The one-two punchof Berkman and Carlos Lee was baseball's second most dangerous last year,trailing only the Cardinals' Albert Pujols and Ryan Ludwick in OPS+ amongteammates with at least 450 plate appearances. Shortstop Miguel Tejada, whopleaded guilty to lying to congressional investigators in a probe into steroiduse and received a year's probation, can now focus on his sinking on-basepercentage (.314 last year) and rising propensity to ground into doubleplays—32, tied for third most in baseball history. Add rightfielder HunterPence, and there are four productive bats, but it's a precipitous drop afterthat. It all adds up to another stormy season in Houston.

CONSIDER THIS AModest Proposal ...

The Astros needMichael Bourn covering the vast expanse of Minute Maid Park's centerfield. Whatthey don't need is his low on-base percentage crippling the top of theirlineup. Bourn (left) can fly (41 stolen bases in '08), but he had a terrible.288 OBP last year, drawing only 37 walks, and his low contact rate (111strikeouts in 467 at bats) won't allow him to reach the .300 batting averagethat would justify his place near the top of the order. Instead of hittingsecond, Bourn should bat eighth, where his low OBP will do the least damageuntil he shows improvement in his walk and strikeout rates (not animpossibility considering his solid .377 OBP in the minors). RightfielderHunter Pence, no OBP machine himself but an improvement over Bourn, can batsecond between leadoff man Kaz Matsui and Lance Berkman.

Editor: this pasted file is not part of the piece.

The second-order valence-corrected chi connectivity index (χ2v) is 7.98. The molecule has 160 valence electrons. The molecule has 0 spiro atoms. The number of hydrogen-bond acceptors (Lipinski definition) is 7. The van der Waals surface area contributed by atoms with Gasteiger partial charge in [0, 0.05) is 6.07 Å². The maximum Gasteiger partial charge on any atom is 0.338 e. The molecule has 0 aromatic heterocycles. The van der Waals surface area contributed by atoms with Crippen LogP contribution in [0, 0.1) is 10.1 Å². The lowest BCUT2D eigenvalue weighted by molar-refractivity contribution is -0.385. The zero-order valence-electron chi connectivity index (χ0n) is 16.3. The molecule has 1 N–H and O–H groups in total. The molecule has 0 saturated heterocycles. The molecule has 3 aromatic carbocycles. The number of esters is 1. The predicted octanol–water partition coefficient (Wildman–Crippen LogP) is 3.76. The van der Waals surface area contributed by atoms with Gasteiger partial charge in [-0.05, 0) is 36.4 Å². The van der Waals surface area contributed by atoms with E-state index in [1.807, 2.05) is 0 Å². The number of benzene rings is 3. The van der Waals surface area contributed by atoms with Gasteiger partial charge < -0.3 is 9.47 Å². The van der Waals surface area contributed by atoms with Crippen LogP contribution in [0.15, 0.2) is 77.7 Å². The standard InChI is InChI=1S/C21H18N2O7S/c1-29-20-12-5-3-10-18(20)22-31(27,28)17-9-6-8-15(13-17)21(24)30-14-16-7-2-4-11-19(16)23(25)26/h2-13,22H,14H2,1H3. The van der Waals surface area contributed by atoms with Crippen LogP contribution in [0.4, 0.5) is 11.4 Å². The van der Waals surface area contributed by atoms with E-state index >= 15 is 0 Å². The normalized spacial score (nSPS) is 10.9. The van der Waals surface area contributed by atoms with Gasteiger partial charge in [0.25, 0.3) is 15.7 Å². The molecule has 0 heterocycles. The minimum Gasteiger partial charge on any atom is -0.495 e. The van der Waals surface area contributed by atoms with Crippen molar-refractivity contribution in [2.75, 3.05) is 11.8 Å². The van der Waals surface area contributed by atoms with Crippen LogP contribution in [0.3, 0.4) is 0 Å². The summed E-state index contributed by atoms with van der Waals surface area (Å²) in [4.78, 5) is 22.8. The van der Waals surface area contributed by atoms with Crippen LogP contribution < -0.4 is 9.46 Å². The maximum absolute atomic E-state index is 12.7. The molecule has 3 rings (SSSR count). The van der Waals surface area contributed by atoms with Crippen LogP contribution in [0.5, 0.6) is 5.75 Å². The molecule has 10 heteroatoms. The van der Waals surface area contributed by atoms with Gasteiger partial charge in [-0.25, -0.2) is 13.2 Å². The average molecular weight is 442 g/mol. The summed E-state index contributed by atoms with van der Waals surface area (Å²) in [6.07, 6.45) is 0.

Stolen bases theAstros had in 2008. Manager Cecil Cooper vowed that his team would run more,and they swiped 49 more bags than they did in '07. However, they were caught 52times, or in 31% of their attempts, the fifth-worst efficiency in the NL. Sucha low success rate—70% is the industry standard—further slows an offense thatalready makes plenty of outs at the plate (.323 OBP) without giving awayadditional ones on the base paths.

The Lineup

Manager CecilCooper

[This articlecontains a table. Please see hardcopy of magazine or PDF.]

[This articlecontains a table. Please see hardcopy of magazine or PDF.]

*2007 stats
B-T: Bats-throws
WHIP: Walks plus hits per inning pitched
PVR: Player Value Ranking (explanation on page 69)


August 16, 1994

On an April night in 1965, the Astros flew from theirspring training home in Cocoa, Fla., to Houston, where they bused directly tothe brand-new Astrodome to drop off equipment. Larry Dierker, an 18-year-oldrookie, bounded from the clubhouse into the concourse-level seats that night,taking in the multiple miracles before him: the air conditioning, the grassgrowing indoors (artificial turf was not laid until the following year), thetranslucent roof (greenhouse by day, planetarium by night)—the wholeotherworldly quality of this $32 million marvel on the Texas prairie. "Itwas," Dierker says, "like walking into the next century."

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LONE STAR Beyond Oswalt, who's averaged 17 wins over the last five seasons, the rotation is full of No. 5 starters.